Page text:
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Phys. Unit 4

Central nervous system components spinal cord and brain
What nervous system is divided into central and peripheral systems
peripheral nervous system components afferent and efferent
How much of the blood is in the brain/ 15-20% of total blood supply
Weight of brain and percent of total body weight 1.5 kg and about 2% of weight of 70 kg man
What secretes cerebrospinal fluid? choroid plexuses
What is the blood-brain barrier? A tissue complex made by the ependyma neuroglia and controls rates of entry and types of substances allowed in
Direction of afferent NS? Sensory organs to CNS
Direction of efferent NS? CNS to Motor organs
Myelination description Schwann cells secrete mylin (fat) sheath around axon that insulates the axon and increases velocity of transmission of impulses; have Nodes of Ranvier
Two types of NS cells Neurons and neuroglia
What is basic communication unit of NS? Neuron
Part of neuron that receives stimulus Dendrites
What synthesizes proteins and neurotransmitters? Cell body
Where is the action potential initiated? In the cell body in the initial segment, or Hillock Area
Most common type of neuron interneurons (200,000)
Least common type of neuron afferent (1.0)
Afferent neuron size long dendrites, short axons
Efferent neuron size short dendrites, long axons
Interneurons size short dendrites, and either long or short axons
Number of neurons and neuroglia neurons- 10% neuroglia- 90%
Size of neurons and neuroglia neuroglia are smaller, neurons are larger volume is occupied in 50/50 neurons/neuroglia
Somatic Division definition only skeletal muscles (voluntary) activities; fast transmission; always excitatory; uses ACH
Transmission at synapse most chemical (neurotransmitter), a few electrical
Synapses definition 1. can be excitatory(facilitatory) or inhibitory 2. inputs (divergent and convergent)
How many synapses does a spinal neuron have? 15 x 10^3
How many synapses does a cranial neuron have? 100 x 10^3
Autonomic Division definition involuntary activities; parasympathetics and parasympathetics; innervates smooth, cardiac muscles; uses 2 neurons and ganglion; uses ACH and norepinephrine
What division is the major controller of homeostasis? autonomic division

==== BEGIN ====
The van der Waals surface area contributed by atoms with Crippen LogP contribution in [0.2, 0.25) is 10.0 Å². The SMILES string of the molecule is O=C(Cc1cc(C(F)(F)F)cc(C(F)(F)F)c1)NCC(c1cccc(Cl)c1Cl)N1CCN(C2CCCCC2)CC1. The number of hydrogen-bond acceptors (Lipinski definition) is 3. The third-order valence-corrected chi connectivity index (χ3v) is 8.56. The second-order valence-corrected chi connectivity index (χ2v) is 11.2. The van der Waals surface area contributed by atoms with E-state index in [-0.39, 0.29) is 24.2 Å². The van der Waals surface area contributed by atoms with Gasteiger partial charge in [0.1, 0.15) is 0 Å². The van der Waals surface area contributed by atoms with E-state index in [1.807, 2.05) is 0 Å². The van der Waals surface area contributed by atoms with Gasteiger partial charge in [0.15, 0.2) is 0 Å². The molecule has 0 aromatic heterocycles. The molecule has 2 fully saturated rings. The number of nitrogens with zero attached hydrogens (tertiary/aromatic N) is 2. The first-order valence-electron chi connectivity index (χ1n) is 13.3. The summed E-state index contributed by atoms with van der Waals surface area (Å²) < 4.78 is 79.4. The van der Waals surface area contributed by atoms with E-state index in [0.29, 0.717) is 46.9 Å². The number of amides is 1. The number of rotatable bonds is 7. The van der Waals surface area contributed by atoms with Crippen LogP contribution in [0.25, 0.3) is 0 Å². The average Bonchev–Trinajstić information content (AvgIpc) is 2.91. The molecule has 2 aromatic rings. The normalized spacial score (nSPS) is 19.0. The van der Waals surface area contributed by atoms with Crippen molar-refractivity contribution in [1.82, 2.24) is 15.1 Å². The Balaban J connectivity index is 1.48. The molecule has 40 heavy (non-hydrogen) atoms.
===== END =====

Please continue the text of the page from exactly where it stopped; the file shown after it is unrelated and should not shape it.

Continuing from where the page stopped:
What is the name for adrenal secretions? neurohormones
Adrenal Medulla secretions? 20%- norepinephrine 80%- epinephrine
Sympathetic division secretions? 20%- epinephrine 80%- norepinephrine
Cholinergic receptors 1. Nicotinic: respond to nicotine; found on other neurons and skeletal muscle 2. muscarinic- respond to mushroom toxin; found on smooth and cardiac muscle, as well as glands
What binds cholinergic receptors? ACH
Adrenergic receptors 1. Alpha- excitatory or stimulatory 2. Beta- inhibitory
What binds to adrenergic receptors? epinephrine or norepinephrine(does not bind to beta receptors)
Exceptions to receptors Cardiac muscle-norepinephrine binds to beta receptors (excitatory response) **(NE is not supposed to bind to beta receptors and not excitatory)
Resting membrane potential (Vm) -70 mV
Depolarization definition 1. Apply excitatory stimulus 2. Na channels open and K channels close 3. Na influx and cell becomes more positive (30-40 mV)
Repolarization definition 1. K channels open, Na channels closed 2. K efflux and cell becomes more negative (-80 mV)
Hyperpolarization definition 1. Apply an inhibitory stimulus 2. K channels open, Na channels close 3. K effux, cell becomes more negative than resting potential (Vm)
Threshold value -55 mV
Equilibrium potential values 1. K+: -90 mV (more inside cell) 2. Na+: +60 mV (more outside cell) 3. Cl-: -70 mV (do not contribute to membrane signals)
Types of potentials graded and action
Graded potential 1. created by subthreshold stimulus 2. amplitude/size depends on strength of stimulus 3. transmitted decrementally 4. useful in local or short distances 5. can be summed up to make an action potential
Action potential 1. characteristic of excitable membranes-neurons, muscles, glands 2. caused by rapid changes using voltage-sensitive ion channels
Threshold voltage value +15 mV
Magnitude or size of AP determined by what? independent of stimulus strength, but determined by number of Action Potentials fired/unit of time
Refractory periods 1. Absolute: during all of the depolarization and part of repolarization phase 2. Relative: during late part of the repolarization; can restimulate with supra-threshold stimulus only)
Where is summation of a signal done on a neuron? Hillock area because it has the lowest threshold value
Created by: kcapland